Walking Pneumonia: 101 for Parents

Preteen girl sneezes into her arm.

Have you heard the term walking pneumonia and wondered, What in the world?

Walking pneumonia is a common illness in children. You may also hear your doctor refer to it as atypical pneumonia. It is an infection of the lungs, but tends to be a less serious form than typical pneumonia.

Kids who have walking pneumonia often look pretty good. Instead of being sacked out on the couch, they’re up and walking around—that’s where the illness gets its name. However, it is caused by a bacteria and needs proper treatment in order to clear it up.

Here are the questions I most often answer about walking pneumonia:

What are the symptoms?

Symptoms include low-grade fevers, fatigue, headache, sore throat, rash, coughing and wheezing. 

Symptoms can vary from child to child, and they are similar to the symptoms of a virus.

The main thing that persists is the cough. Typically in about 10 days most viruses have resolved. But for kids with walking pneumonia, the cough persists. That’s often what brings families to the doctor’s office for a visit.

I thought it was just a cold!?

Walking pneumonia can be tricky. The symptoms are so similar to a virus that it’s often thought to be a virus. And because kids who have it might be up and about, parents frequently don’t realize that their child has pneumonia.

I talk to a lot of parents who feel guilty after we determine their child has walking pneumonia. Please don’t feel guilty. The symptoms of walking pneumonia so closely match symptoms of a virus, the two are hard to tell apart at home.

How is it diagnosed?

The majority of the time, we can diagnose walking pneumonia during a clinical exam. When we listen to the lungs, we can hear a distinctly different sound in a child with walking pneumonia versus a child with a virus.

Sometimes a chest X-ray may be ordered to diagnose walking pneumonia, but a physical exam is usually all that is needed. 

How do you treat walking pneumonia?

Because this is a bacterial infection, it is treated with antibiotics.  Azithromycin is the most common antibiotic used to treat walking pneumonia.

It’s important to note that even after you’ve started the antibiotics, it can take a few more weeks for your child’s cough to completely go away.

How does a child get it?

Through the spread of germs. The main bacteria that causes it is mycoplasma. The longer the mycoplasma hangs around in a person’s body, the more it can morph into different illnesses, one of those being walking pneumonia.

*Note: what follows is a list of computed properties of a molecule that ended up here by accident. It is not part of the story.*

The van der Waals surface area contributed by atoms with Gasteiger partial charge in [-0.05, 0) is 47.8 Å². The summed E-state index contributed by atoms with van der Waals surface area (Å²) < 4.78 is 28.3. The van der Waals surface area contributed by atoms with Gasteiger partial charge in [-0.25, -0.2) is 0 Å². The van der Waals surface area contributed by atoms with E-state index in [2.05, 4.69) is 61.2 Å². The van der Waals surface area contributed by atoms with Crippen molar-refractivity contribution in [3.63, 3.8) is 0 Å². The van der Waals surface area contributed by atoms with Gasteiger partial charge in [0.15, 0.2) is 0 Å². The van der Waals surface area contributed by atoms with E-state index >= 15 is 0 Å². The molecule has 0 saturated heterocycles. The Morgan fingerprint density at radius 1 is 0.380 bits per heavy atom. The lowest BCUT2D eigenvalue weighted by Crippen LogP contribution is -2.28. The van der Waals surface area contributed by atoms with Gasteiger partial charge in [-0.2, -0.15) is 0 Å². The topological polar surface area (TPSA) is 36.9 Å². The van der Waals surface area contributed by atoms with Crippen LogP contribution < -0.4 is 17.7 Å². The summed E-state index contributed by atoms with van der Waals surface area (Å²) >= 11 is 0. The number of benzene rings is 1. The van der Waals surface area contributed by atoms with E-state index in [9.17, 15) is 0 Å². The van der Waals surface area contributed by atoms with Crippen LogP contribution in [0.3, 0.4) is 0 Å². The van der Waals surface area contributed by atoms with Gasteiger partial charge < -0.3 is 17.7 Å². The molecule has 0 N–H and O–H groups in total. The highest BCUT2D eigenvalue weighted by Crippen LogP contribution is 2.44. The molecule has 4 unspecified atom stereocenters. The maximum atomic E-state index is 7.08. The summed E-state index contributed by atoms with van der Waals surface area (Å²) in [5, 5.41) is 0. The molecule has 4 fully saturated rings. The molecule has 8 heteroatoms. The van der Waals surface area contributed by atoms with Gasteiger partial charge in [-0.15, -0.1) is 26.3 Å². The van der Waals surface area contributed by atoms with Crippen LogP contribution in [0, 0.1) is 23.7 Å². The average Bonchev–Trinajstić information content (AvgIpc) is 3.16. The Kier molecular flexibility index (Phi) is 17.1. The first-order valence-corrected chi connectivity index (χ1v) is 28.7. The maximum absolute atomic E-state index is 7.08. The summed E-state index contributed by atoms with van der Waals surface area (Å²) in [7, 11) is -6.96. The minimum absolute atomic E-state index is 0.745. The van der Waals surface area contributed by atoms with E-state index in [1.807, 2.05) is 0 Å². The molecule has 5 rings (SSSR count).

Can it be prevented?

The best way to prevent walking pneumonia—as with all infections—is with regular, consistent hand washing. You’re probably tired of telling your kids to wash their hands, but there are good reasons for it, and infection prevention is a big one.

When is my child most likely to get walking pneumonia?

It is most common in school-age kids, ages 5-15. Because it spreads through germs, it’s often passed around in large groups.

Is there a time of year when it’s more common?

We tend to see it mostly in the fall and winter.

When should I call the doctor?

Call your child’s pediatrician:

  • If your child has a cough or cold that hasn’t improved for 2 weeks.
  • If you child has had a fever for more than 3 days.
  • If your child is complaining of shortness of breath or chest pain.

How can I help my child recover?

Bodies need time and rest to heal. Allow kids with this illness to scale back on their activities and make sure they get plenty of rest and fluids.

Don’t use cough or cold medications to treat walking pneumonia. They’ve not been shown to be effective. Acetaminophen and ibuprofen are fine to use for aches and pains and to bring down fevers.

Have your child with walking pneumonia practice healthy habits including washing hands and covering coughs to help prevent others in the family from getting sick.

Topics:

Nick DeBlasio, MD

About the Author: Nick DeBlasio, MD

Nick DeBlasio, MD, is a pediatrician in the Division of General and Community Pediatrics. His areas of interest include medical education and primary care of underserved children. He is an attending physician at the Pediatric Primary Care Center.

Write a comment

Your data will be safe! Your e-mail address will not be published. Also other data will not be shared with third person. Required fields marked as *

Comments

  1. Diane November 06, 21:52
    Great information, Dr. D.!!